I would like to start by putting my comments into context. I was speaking as Chairman of Australia’s First Families of Wine (AFFW) at a trade function, where our 12 CEO members were presenting their icon wines to trade and media in Sydney on June 4. The masterclass tasting was all about our ‘icon’ wines, the wines that have put these successful multi-generational family-owned Australian wineries on the map, and allowed these wineries to flourish through the good and testing times the wine industry has experienced over many decades.
    AFFW is all about Australian winemaking history, stories and being custodians of some of the nation’s most revered soil. Combined we have 1200 years of winemaking experience from 16 winemaking regions and over 48 generations of family involvement. We formed in 2009 because we believe we are stronger together than apart and wanted to bring premium Australian wine to the important export markets.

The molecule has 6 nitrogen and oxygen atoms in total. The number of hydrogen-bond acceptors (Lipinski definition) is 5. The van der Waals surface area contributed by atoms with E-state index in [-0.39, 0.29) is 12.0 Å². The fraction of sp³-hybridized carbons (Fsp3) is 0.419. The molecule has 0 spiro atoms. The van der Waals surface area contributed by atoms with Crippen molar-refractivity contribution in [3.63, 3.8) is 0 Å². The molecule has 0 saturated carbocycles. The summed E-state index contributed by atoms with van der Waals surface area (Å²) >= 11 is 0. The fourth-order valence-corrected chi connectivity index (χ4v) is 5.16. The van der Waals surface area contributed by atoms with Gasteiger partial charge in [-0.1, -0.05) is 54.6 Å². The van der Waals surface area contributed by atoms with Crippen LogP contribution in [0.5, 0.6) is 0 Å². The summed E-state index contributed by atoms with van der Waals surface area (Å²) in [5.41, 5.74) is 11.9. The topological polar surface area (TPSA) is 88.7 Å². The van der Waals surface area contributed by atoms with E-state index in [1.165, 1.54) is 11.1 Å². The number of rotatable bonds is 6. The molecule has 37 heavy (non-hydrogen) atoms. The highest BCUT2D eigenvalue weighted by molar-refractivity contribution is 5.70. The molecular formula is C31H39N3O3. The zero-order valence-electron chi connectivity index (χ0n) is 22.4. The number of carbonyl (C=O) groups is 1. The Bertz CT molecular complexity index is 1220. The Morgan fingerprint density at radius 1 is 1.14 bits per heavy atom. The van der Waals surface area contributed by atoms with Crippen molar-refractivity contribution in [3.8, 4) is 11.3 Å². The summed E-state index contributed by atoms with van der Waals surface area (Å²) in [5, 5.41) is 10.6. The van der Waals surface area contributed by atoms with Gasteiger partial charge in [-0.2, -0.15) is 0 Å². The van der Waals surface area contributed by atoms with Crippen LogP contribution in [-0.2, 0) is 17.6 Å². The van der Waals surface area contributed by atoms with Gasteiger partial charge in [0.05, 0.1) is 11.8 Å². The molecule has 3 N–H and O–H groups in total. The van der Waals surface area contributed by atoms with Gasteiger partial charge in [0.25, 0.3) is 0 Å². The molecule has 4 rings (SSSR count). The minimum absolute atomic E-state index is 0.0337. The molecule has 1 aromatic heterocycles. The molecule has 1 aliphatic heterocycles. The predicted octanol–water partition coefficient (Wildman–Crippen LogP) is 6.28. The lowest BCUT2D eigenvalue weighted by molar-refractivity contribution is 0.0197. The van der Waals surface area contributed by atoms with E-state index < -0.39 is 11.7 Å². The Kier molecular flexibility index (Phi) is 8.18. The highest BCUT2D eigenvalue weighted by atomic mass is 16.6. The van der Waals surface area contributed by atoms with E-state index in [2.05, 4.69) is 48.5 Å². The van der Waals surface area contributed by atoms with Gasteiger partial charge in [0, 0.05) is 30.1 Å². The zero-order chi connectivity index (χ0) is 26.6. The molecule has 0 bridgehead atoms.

My discussion with the trade and media on June 4 centred around the comparison of brands and labels, and the exponential retail growth of no-brand labels that have no history, heritage or tradition. This presents itself as a threat to our industry as history and winemaking experience is what helps craft wine and build wine brands long term.
    This in turn led to a call for support from AFFW to the trade and media in the room to support the true Australian brands as it is here there is long term investment in Australian soil, in family involvement, in leadership and innovation. All of this is imperative for the future health of the domestic and export wine business. Successful export wine business can only occur from a strong and healthy domestic wine business, hence the importance of Australian wine brands.